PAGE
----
Hyperledger also implements smart contract functionality that can be used to implement business logic for the applications that interact with the blockchain. Another interesting characteristic is that it supports multiple languages for smart contract development, such as Node.js, Java, and Golang. Usually, blockchains provide domain-specific languages; for example, on Ethereum, it is Solidity. This could facilitate adoption as your team won’t need to ramp up on a new language to start developing blockchain applications.
It also provides multiple ways to control access to the network and information. We will provide more information about these controls in the next sessions.
Car Supply Chain Blockchain
The supply chain is an interesting scenario to explore with blockchain as it involves multiple parties who need to share information. Blockchain provides a way to track information on goods and products throughout the entire supply chain while avoiding data tampering. This can be an issue for conventional supply chain solutions as the information can be segregated into multiple platforms owned by multiple companies.
For our Proof-of-Concept (PoC), we took a simplified car supply chain scenario. In this scenario, we have 3 types of organizations.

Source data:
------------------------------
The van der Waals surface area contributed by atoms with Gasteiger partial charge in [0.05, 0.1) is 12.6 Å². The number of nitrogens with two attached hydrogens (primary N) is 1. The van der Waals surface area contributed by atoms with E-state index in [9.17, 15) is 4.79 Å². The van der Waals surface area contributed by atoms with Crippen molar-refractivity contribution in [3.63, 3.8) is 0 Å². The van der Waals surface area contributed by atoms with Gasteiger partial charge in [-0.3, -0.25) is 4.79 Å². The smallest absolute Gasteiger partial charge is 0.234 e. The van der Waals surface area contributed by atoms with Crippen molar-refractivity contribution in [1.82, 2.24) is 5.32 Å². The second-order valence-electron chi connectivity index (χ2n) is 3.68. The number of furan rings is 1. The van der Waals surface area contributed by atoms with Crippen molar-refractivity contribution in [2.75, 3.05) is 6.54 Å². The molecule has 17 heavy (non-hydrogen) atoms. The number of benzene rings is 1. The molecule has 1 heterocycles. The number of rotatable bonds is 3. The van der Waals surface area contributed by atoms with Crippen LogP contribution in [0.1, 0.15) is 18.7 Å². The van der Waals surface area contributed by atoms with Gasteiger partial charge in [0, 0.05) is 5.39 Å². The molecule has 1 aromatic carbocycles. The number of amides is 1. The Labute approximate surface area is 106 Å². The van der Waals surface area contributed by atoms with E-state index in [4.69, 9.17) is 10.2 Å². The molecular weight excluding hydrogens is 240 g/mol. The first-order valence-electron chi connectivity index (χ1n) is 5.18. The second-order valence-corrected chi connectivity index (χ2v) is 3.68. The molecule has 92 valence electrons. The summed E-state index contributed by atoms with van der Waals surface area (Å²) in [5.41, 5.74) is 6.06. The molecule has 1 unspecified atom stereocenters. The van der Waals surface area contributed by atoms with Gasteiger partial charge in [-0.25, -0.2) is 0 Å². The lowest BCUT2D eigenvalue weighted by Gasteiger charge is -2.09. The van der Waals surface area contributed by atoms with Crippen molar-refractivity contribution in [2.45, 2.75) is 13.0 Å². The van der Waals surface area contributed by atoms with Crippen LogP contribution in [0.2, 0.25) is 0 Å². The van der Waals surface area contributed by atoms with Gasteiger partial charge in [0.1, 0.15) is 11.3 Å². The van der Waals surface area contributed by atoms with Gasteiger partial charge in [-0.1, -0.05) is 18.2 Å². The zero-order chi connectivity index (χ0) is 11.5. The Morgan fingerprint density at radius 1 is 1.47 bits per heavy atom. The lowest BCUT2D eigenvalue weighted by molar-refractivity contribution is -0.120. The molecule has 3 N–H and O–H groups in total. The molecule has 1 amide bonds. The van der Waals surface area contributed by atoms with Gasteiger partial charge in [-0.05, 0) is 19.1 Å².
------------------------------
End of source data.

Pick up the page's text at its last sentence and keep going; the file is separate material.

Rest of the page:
- Supplier: Who builds parts that will be used by manufacturers to build the cars?
- Manufacturer: Who builds the cars using the parts provided by the suppliers?
- Dealer: Who purchases cars from manufacturers and sells them to the end user?
We had four goals we wanted to achieve:
- Control the access to the network: participants should be allowed to verify and approve new participants.
- Participants should be able to review and approve smart contract releases to avoid malicious code.
- There should be a way to control which operations each participant can execute.
- Participants should be able to retrieve every information about a particular asset, including history tracking.
Over the course of the next few sections, we will provide some possibilities on how Hyperledger can address these requirements. Note that, as previously mentioned, Hyperledger is very flexible and configurable, providing different ways of solving a given requirement. In this article, we will comment a little about the features that we used.
To develop the PoC w e used the samples provided by the Hyperledger Fabric community.
We set up a simple network with 3 organizations: 1 Supplier, 1 Manufacturer, and 1 Dealer.
We used Docker to run each component of the network in a local environment. This is how our PoC network looks:
Architecture of our local Hyperledger network (Source: Encora)
The image shows 2 types of peers, Endorsing and Ordering. Endorsing peers are responsible for validating transactions, executing the smart contract , and endorsing the results. Ordering peers are responsible for ordering and packaging the endorsed transactions into blocks and distributing them to the peers. On our PoC we have only 1 ordering peer maintained by the Manufacturer company. This is only to simplify the architecture, note that other organizations could also run an ordering peer to provide fault tolerance and prevent a single point of failure.